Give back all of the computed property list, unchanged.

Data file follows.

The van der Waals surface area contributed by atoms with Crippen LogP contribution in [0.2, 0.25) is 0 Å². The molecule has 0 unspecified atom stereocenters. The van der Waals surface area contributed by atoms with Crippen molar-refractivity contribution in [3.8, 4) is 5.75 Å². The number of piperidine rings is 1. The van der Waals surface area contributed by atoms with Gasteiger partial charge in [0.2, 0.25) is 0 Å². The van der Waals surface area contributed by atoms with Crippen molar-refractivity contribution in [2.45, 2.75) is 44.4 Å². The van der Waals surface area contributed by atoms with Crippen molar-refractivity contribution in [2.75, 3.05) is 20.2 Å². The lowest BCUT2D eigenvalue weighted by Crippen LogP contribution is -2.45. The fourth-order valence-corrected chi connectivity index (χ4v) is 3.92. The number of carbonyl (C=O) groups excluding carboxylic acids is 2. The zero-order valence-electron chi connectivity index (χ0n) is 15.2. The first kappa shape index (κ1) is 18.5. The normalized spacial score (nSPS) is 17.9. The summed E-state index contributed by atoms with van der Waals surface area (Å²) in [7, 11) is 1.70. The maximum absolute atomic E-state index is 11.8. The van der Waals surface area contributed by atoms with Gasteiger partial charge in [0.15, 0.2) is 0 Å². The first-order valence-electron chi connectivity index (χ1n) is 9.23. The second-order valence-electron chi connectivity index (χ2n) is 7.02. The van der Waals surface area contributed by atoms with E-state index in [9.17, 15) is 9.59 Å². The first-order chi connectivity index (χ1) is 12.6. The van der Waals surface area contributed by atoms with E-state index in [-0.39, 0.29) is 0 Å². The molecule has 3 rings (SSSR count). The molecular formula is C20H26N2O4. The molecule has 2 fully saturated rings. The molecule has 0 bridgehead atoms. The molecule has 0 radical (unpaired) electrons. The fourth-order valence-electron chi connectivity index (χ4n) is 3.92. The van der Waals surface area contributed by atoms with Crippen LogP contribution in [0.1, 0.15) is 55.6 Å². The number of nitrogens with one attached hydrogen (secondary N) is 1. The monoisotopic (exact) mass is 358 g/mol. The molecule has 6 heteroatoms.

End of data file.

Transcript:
The van der Waals surface area contributed by atoms with Crippen LogP contribution in [0.2, 0.25) is 0 Å². The molecule has 0 unspecified atom stereocenters. The van der Waals surface area contributed by atoms with Crippen molar-refractivity contribution in [3.8, 4) is 5.75 Å². The number of piperidine rings is 1. The van der Waals surface area contributed by atoms with Gasteiger partial charge in [0.2, 0.25) is 0 Å². The van der Waals surface area contributed by atoms with Crippen molar-refractivity contribution in [2.45, 2.75) is 44.4 Å². The van der Waals surface area contributed by atoms with Crippen molar-refractivity contribution in [2.75, 3.05) is 20.2 Å². The lowest BCUT2D eigenvalue weighted by Crippen LogP contribution is -2.45. The fourth-order valence-corrected chi connectivity index (χ4v) is 3.92. The number of carbonyl (C=O) groups excluding carboxylic acids is 2. The zero-order valence-electron chi connectivity index (χ0n) is 15.2. The first kappa shape index (κ1) is 18.5. The normalized spacial score (nSPS) is 17.9. The summed E-state index contributed by atoms with van der Waals surface area (Å²) in [7, 11) is 1.70. The maximum absolute atomic E-state index is 11.8. The van der Waals surface area contributed by atoms with Gasteiger partial charge in [0.15, 0.2) is 0 Å². The first-order valence-electron chi connectivity index (χ1n) is 9.23. The second-order valence-electron chi connectivity index (χ2n) is 7.02. The van der Waals surface area contributed by atoms with E-state index in [9.17, 15) is 9.59 Å². The first-order chi connectivity index (χ1) is 12.6. The van der Waals surface area contributed by atoms with E-state index in [-0.39, 0.29) is 0 Å². The molecule has 3 rings (SSSR count). The molecular formula is C20H26N2O4. The molecule has 2 fully saturated rings. The molecule has 0 bridgehead atoms. The molecule has 0 radical (unpaired) electrons. The fourth-order valence-electron chi connectivity index (χ4n) is 3.92. The van der Waals surface area contributed by atoms with Crippen LogP contribution in [0.1, 0.15) is 55.6 Å². The number of nitrogens with one attached hydrogen (secondary N) is 1. The monoisotopic (exact) mass is 358 g/mol. The molecule has 6 heteroatoms.